Studies of forced resettlement during the creation and maintenance of national parks and protected areas have found negative socioeconomic consequences for human well-being. We investigated residents' social and economic well-being following a citizen-initiated resettlement program in Padampur, Nepal. We found a difference between voluntary and forced resettlement respondents in overall satisfaction as well as evaluation of land quality and employment factors. However, there was no difference in their evaluation of land ownership, housing, physical infrastructure, health, social ties, and support services as having positive outcomes. Most respondents reported being socially and economically better off in the new location. In the future, economic status, food and nutrition, and marginalization of some groups could potentially reduce satisfaction. We suggest that future conservation-related resettlement consider lessons from the Padampur model.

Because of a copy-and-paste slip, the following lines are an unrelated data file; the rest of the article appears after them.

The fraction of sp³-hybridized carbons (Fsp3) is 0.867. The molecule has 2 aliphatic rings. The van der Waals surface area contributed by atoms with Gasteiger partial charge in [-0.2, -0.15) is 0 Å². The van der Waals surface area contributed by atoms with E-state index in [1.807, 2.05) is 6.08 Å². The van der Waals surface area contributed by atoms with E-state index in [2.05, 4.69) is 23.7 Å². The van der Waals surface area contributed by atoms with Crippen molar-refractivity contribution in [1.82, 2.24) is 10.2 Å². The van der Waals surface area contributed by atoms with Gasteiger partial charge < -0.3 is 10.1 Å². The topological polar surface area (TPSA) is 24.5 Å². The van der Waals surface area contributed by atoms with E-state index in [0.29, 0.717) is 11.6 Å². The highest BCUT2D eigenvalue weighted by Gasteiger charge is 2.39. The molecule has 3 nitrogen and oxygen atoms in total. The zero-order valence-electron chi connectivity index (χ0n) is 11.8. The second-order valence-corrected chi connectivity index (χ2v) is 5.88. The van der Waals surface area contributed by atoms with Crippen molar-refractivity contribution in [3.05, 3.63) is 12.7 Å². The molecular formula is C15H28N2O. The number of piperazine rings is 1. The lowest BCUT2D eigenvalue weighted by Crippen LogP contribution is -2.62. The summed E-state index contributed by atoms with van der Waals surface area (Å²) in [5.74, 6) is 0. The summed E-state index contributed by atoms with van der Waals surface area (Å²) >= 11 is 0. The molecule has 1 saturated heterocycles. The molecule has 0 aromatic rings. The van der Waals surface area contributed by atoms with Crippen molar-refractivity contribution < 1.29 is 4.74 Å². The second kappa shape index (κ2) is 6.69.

- Social and economic well-being